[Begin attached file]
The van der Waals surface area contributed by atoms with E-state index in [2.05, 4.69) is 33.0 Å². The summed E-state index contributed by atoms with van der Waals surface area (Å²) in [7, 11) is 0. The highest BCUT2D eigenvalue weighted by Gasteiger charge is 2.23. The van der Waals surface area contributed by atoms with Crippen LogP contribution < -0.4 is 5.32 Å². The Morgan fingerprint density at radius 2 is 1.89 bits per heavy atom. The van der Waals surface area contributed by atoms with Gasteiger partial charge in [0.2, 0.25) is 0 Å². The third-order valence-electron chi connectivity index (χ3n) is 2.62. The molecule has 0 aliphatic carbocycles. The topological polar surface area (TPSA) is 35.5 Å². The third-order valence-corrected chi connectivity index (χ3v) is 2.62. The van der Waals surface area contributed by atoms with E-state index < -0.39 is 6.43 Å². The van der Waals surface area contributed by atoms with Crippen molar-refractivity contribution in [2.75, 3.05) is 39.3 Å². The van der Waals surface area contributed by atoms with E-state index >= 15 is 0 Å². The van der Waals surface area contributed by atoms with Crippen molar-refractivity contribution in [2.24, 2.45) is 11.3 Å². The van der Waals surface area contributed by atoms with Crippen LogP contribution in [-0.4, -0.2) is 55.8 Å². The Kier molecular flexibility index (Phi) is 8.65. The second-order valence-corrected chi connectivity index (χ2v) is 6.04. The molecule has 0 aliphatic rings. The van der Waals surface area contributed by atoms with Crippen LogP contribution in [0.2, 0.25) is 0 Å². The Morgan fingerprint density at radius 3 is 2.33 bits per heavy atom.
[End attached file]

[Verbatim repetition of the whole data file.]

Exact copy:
The van der Waals surface area contributed by atoms with E-state index in [2.05, 4.69) is 33.0 Å². The summed E-state index contributed by atoms with van der Waals surface area (Å²) in [7, 11) is 0. The highest BCUT2D eigenvalue weighted by Gasteiger charge is 2.23. The van der Waals surface area contributed by atoms with Crippen LogP contribution < -0.4 is 5.32 Å². The Morgan fingerprint density at radius 2 is 1.89 bits per heavy atom. The van der Waals surface area contributed by atoms with Gasteiger partial charge in [0.2, 0.25) is 0 Å². The third-order valence-electron chi connectivity index (χ3n) is 2.62. The molecule has 0 aliphatic carbocycles. The topological polar surface area (TPSA) is 35.5 Å². The third-order valence-corrected chi connectivity index (χ3v) is 2.62. The van der Waals surface area contributed by atoms with E-state index < -0.39 is 6.43 Å². The van der Waals surface area contributed by atoms with Crippen molar-refractivity contribution in [2.75, 3.05) is 39.3 Å². The van der Waals surface area contributed by atoms with E-state index >= 15 is 0 Å². The van der Waals surface area contributed by atoms with Crippen molar-refractivity contribution in [2.24, 2.45) is 11.3 Å². The van der Waals surface area contributed by atoms with Crippen LogP contribution in [-0.4, -0.2) is 55.8 Å². The Kier molecular flexibility index (Phi) is 8.65. The second-order valence-corrected chi connectivity index (χ2v) is 6.04. The molecule has 0 aliphatic rings. The van der Waals surface area contributed by atoms with Crippen LogP contribution in [0.2, 0.25) is 0 Å². The Morgan fingerprint density at radius 3 is 2.33 bits per heavy atom.